Google Nexus 5 drop test aa

With a low-price tag, a powerful Snapdragon 800 CPU, and a Full HD 4.96-inch display — there’s a lot to love about the Nexus 5. Of course, there are also going to be a few sacrifices when buying a handset that’s about half the price of a typical flagship.

According to most early reports, the Nexus 5 suffers from some of the same issues as the Nexus 4: namely weaker battery life and a camera that isn’t as good as other high-end Android devices. The good news is that some of the Nexus 5’s camera issues might have to do more with the stock camera app, and are not just shortcomings with the 8MP shooter.

Hoping to take the Nexus 5 camera experience to the next level, developer Jishnu Sur has now released a flashable .zip that replaces the stock camera with an app that has quite a few special features including faster focusing, the ability to record 720p @ 20Mb/S on the front cam, an adjusted focus range, and enhanced smooth zoom.

In order to get the new 3rd-party camera app up and running, you’ll need to have an unlocked bootloader with root access. You will also need to flash the file via some form of custom recovery. In other words, this mod isn’t for those who are unfamiliar with the Android modding scene. Then again, if you own a Nexus device, this probably isn’t a problem for you.

So how much better do things look with the new camera app? Most posters over at the XDA forum say that the camera is noticeably sharper in most types of shots, though the difference isn’t exactly night and day.

While we haven’t had the opportunity to test it out for ourselves, we have posted one side-by-side photo, originally from XDA forum member krazyAttack. The image on the left was taken with the stock camera app.


For those wishing to try out Sur’s camera app for themselves, you can learn more about the project by heading over to the XDA Developers forum.

Has anyone flashed this yet — if so, what do you think? Is there a noticeable difference based on your experience with it?

Andrew Grush
Andrew is one of the three Managing Editors of Android Authority, primarily responsible for the overseeing of US team of writers, in addition to several other projects such as VR Source and more. He loves tech, gaming, his family, and good conversations with like-minded folks.
  • Nick V

    Did they change the focal length of the lens?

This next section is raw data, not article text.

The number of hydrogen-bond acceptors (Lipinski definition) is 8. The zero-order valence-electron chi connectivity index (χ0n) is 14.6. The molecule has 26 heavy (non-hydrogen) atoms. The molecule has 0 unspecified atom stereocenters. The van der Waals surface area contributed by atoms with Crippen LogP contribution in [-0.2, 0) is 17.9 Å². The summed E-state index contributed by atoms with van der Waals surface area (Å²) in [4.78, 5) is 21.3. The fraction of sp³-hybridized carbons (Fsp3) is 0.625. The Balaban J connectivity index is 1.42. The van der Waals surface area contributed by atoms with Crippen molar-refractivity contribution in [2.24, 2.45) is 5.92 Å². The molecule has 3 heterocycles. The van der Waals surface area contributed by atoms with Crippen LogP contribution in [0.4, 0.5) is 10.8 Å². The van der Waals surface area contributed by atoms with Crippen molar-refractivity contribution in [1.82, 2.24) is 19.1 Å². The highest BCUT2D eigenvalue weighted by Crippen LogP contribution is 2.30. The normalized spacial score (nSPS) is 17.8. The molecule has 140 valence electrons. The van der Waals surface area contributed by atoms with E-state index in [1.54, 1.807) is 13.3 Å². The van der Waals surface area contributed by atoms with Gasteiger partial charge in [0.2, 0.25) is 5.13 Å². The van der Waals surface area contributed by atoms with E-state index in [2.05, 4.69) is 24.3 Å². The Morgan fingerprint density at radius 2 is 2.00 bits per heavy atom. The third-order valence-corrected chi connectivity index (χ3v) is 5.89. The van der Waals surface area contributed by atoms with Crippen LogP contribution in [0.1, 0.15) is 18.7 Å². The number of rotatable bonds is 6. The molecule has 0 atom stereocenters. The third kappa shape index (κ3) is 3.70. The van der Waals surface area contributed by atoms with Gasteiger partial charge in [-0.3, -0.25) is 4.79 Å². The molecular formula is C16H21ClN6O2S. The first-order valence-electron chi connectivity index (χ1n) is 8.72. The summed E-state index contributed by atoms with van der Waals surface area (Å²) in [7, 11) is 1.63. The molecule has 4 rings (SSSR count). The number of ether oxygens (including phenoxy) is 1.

• Peter

      Yes, there are a bunch of different ones with different features. At least one has shorter focus time

      • Cao Meo

        focal length is a physical attribute of the lens, so how can you change it?

        • marycontrary

          He means focus length, the time taken for it to focus. It’s software based.

          • Millimetre

            No he doesn’t mean focus time: the pics show a change in subject size/perspective before and after the mod. It’s a software change, doesn’t affect focal length——looks like sarcasm: there is no basis for comparison because the procedure is sloppy.

  • Bobby Wright

    I’ll wait to see what Google has in store for its rumored nexus 5 update before I start messing with this camera fix. I don’t hate the camera enough yet anyways..

  • Tony T.

    The pictures in the example here don’t show that much of a difference. Honestly, it just looks like they took the same photo and used contrast settings to lighten the values.

  • Nadeem Ansari

    Yolo guys!! The Android 4.2.2 update for your Xperia Z is right here!!

  • Ryster1

    Honestly, you can’t expect camera perfection from a phone that’s almost half the price of the other flagships. That being said, I think that the camera update from Google will fix many of the issues with the camera and make it much better :)

    • On a Clear Day

      If you want great pictures, don’t rely on a phone. No matter how “nice” they may be they are still a bundled function that is there as a convenience – and convenient they are – but as far as archival quality images? Ain’t gonna happen. Regardless of what efforts – hardware or software – are put into them they will always be mediocre when compared to a high quality, dedicated real camera.

      I don’t buy a phone predicated on whether it can take pictures. I buy it for the quality of the screen; the quickness of the processor; its voice quality and its ability to stand the test of time because it is both well constructed and has enough get up and go to keep it going for a few years without my having to bother with it.